Here at the Allen & Co. Conference in Sun Valley I sat down with WPP CEO Sir Martin Sorrell for a live on-camera interview, and we continued our conversation off camera. There's no question the ad market is suffering, this year down just over six percent globally, according to his numbers, and even more in the US. And based on Sorrell's month-to-month analysis there's no sign of a bottom just yet, though it looks like the market could turn around in the beginning of 2010.
The economy is obviously hitting advertising hard, and from Sorrell's perspective the US stimulus plan isn't doing enough to turn the global economic downturn around. And the cyclical challenges are exacerbating the structural issues the ad industry faces: a shift away from traditional formats like newspaper and broadcast television to less expensive ads online.
But some parts of Sorrell's business are faring much better than others. He tells me that the public relations industry is riding out this downturn better than previous ones, as his big clients like American Express worry about how they're perceived in every media format. And new media like social networks provide an opportunity for his businesses to help clients build a brand on all these new platforms.
When it comes to the question of ads on social media platforms, Sorrell says advertising alone probably won't sustain the business, instead advocating a combination of ads and subscription services. I was surprised by how skeptical he is of social media ads considering how much he stands to profit from this business, but perhaps his reluctance speaks to the industry's ad challenges.
Sorrell equated Facebook and Twitter to writing letters to one's friends; do you want to see ads on your correspondence? Maybe not, but from my perspective, people are so receptive to ads on their search results it doesn't seem out of the question.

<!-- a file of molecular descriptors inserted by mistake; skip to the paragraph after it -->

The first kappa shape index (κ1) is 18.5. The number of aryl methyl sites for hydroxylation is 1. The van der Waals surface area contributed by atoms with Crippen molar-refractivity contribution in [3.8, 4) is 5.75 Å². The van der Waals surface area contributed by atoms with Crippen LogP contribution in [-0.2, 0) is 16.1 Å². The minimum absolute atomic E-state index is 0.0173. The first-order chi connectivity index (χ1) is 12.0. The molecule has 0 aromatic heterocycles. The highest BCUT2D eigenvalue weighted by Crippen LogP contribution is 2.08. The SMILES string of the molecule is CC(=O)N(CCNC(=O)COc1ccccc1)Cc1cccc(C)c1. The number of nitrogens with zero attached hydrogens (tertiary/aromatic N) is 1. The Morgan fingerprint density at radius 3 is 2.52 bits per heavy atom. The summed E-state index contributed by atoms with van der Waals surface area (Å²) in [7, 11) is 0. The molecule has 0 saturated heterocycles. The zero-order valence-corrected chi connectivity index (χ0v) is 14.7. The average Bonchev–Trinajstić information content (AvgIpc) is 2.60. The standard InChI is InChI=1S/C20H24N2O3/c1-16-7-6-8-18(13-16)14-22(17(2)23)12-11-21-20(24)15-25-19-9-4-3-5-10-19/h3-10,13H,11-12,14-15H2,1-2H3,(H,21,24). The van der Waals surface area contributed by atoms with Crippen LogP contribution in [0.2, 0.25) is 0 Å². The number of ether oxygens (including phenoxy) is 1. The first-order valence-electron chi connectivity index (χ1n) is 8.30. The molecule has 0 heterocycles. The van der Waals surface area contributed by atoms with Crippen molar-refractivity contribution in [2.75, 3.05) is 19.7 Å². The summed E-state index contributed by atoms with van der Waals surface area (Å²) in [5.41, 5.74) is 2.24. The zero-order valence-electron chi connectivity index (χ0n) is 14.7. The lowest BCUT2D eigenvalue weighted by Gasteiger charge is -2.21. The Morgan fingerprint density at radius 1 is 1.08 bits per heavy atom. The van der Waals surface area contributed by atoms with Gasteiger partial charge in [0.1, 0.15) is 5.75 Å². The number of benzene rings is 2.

Sorrell is far more bullish on the prospects for ads on YouTube videos or entertainment content on MySpace .
Sorrell said a CEO of a small company here at the conference told him that ad placement while videos load could be a silver bullet, and he agrees. People are used to ads on entertainment content, and Sorrell says they can be far less intrusive.
WPP has committed 100 million British pounds this year to acquisitions. He acknowledged rumors that WPP would be interested in buying Microsoft's digital ad company, Razorfish, though he said they haven't been given the opportunity to fully evaluate a deal yet.
But Sorrell says that most of the deals they're looking at are smaller than Razorfish. And any deal would have to fit into their three key growth areas: emerging markets like China, Brazil and India, new media formats, and consumer insights.
One thing's for sure: WPP will become increasingly digital and relationships with tech giants like Microsoft and Google will only grow in importance. Sorrell likes to share the fact that his company spent $850 million of his clients' money on Google ads. It seems digital revenues and so called "consumer insights," which measure the impact of all these different kinds of ads, will become the company's bread and butter in the increasingly web-oriented future.
Questions? Comments? MediaMoney@cnbc.com